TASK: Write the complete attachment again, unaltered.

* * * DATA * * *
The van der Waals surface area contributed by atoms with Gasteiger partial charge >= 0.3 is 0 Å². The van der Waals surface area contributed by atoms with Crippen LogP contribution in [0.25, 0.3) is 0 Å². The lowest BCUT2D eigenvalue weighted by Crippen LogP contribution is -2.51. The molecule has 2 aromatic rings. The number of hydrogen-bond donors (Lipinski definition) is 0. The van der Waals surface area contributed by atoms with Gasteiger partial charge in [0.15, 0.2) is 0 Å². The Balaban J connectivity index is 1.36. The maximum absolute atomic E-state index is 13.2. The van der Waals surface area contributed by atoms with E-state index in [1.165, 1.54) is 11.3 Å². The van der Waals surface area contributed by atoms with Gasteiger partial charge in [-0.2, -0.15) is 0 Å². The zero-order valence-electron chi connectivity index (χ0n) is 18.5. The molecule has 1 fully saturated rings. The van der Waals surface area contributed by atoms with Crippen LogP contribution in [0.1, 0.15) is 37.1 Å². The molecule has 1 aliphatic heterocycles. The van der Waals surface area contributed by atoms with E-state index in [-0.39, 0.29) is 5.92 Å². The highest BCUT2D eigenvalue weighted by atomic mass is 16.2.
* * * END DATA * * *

The van der Waals surface area contributed by atoms with Gasteiger partial charge >= 0.3 is 0 Å². The van der Waals surface area contributed by atoms with Crippen LogP contribution in [0.25, 0.3) is 0 Å². The lowest BCUT2D eigenvalue weighted by Crippen LogP contribution is -2.51. The molecule has 2 aromatic rings. The number of hydrogen-bond donors (Lipinski definition) is 0. The van der Waals surface area contributed by atoms with Gasteiger partial charge in [0.15, 0.2) is 0 Å². The Balaban J connectivity index is 1.36. The maximum absolute atomic E-state index is 13.2. The van der Waals surface area contributed by atoms with E-state index in [1.165, 1.54) is 11.3 Å². The van der Waals surface area contributed by atoms with Gasteiger partial charge in [-0.2, -0.15) is 0 Å². The zero-order valence-electron chi connectivity index (χ0n) is 18.5. The molecule has 1 fully saturated rings. The van der Waals surface area contributed by atoms with Crippen LogP contribution in [0.1, 0.15) is 37.1 Å². The molecule has 1 aliphatic heterocycles. The van der Waals surface area contributed by atoms with E-state index in [-0.39, 0.29) is 5.92 Å². The highest BCUT2D eigenvalue weighted by atomic mass is 16.2.